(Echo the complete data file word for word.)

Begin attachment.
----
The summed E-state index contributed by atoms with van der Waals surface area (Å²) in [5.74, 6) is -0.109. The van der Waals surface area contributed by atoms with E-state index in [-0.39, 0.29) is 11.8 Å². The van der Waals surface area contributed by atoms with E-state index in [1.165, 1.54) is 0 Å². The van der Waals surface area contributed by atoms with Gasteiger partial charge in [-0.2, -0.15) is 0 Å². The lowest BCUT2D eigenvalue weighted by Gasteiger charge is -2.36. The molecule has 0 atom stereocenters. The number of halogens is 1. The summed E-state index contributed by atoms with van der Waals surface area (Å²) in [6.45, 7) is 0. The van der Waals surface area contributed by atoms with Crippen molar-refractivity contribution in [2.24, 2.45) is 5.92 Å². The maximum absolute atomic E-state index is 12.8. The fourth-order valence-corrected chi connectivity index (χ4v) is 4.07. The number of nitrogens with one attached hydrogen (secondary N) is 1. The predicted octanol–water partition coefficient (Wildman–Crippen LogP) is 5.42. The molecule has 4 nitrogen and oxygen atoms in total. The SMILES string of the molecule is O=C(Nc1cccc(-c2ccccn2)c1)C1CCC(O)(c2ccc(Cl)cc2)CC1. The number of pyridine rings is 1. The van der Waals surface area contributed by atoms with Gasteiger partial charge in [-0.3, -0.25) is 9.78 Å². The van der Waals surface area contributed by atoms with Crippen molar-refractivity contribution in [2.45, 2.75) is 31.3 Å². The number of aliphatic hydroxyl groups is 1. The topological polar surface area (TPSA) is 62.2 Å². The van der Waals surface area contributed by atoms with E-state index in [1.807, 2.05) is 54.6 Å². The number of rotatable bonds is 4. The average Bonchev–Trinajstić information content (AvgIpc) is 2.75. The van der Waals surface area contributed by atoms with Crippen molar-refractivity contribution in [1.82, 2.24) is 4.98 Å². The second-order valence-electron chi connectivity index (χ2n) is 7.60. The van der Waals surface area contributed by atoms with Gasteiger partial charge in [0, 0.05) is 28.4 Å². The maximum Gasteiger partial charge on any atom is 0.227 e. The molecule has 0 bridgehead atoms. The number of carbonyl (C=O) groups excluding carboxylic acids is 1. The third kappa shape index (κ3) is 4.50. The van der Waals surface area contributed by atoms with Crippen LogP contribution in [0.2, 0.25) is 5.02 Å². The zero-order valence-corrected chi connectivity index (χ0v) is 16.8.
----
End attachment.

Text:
The summed E-state index contributed by atoms with van der Waals surface area (Å²) in [5.74, 6) is -0.109. The van der Waals surface area contributed by atoms with E-state index in [-0.39, 0.29) is 11.8 Å². The van der Waals surface area contributed by atoms with E-state index in [1.165, 1.54) is 0 Å². The van der Waals surface area contributed by atoms with Gasteiger partial charge in [-0.2, -0.15) is 0 Å². The lowest BCUT2D eigenvalue weighted by Gasteiger charge is -2.36. The molecule has 0 atom stereocenters. The number of halogens is 1. The summed E-state index contributed by atoms with van der Waals surface area (Å²) in [6.45, 7) is 0. The van der Waals surface area contributed by atoms with Crippen molar-refractivity contribution in [2.24, 2.45) is 5.92 Å². The maximum absolute atomic E-state index is 12.8. The fourth-order valence-corrected chi connectivity index (χ4v) is 4.07. The number of nitrogens with one attached hydrogen (secondary N) is 1. The predicted octanol–water partition coefficient (Wildman–Crippen LogP) is 5.42. The molecule has 4 nitrogen and oxygen atoms in total. The SMILES string of the molecule is O=C(Nc1cccc(-c2ccccn2)c1)C1CCC(O)(c2ccc(Cl)cc2)CC1. The number of pyridine rings is 1. The van der Waals surface area contributed by atoms with Gasteiger partial charge in [-0.3, -0.25) is 9.78 Å². The van der Waals surface area contributed by atoms with Crippen molar-refractivity contribution in [2.45, 2.75) is 31.3 Å². The number of aliphatic hydroxyl groups is 1. The topological polar surface area (TPSA) is 62.2 Å². The van der Waals surface area contributed by atoms with E-state index in [1.807, 2.05) is 54.6 Å². The number of rotatable bonds is 4. The average Bonchev–Trinajstić information content (AvgIpc) is 2.75. The van der Waals surface area contributed by atoms with Crippen molar-refractivity contribution in [1.82, 2.24) is 4.98 Å². The second-order valence-electron chi connectivity index (χ2n) is 7.60. The van der Waals surface area contributed by atoms with Gasteiger partial charge in [0, 0.05) is 28.4 Å². The maximum Gasteiger partial charge on any atom is 0.227 e. The molecule has 0 bridgehead atoms. The number of carbonyl (C=O) groups excluding carboxylic acids is 1. The third kappa shape index (κ3) is 4.50. The van der Waals surface area contributed by atoms with Crippen LogP contribution in [0.2, 0.25) is 5.02 Å². The zero-order valence-corrected chi connectivity index (χ0v) is 16.8.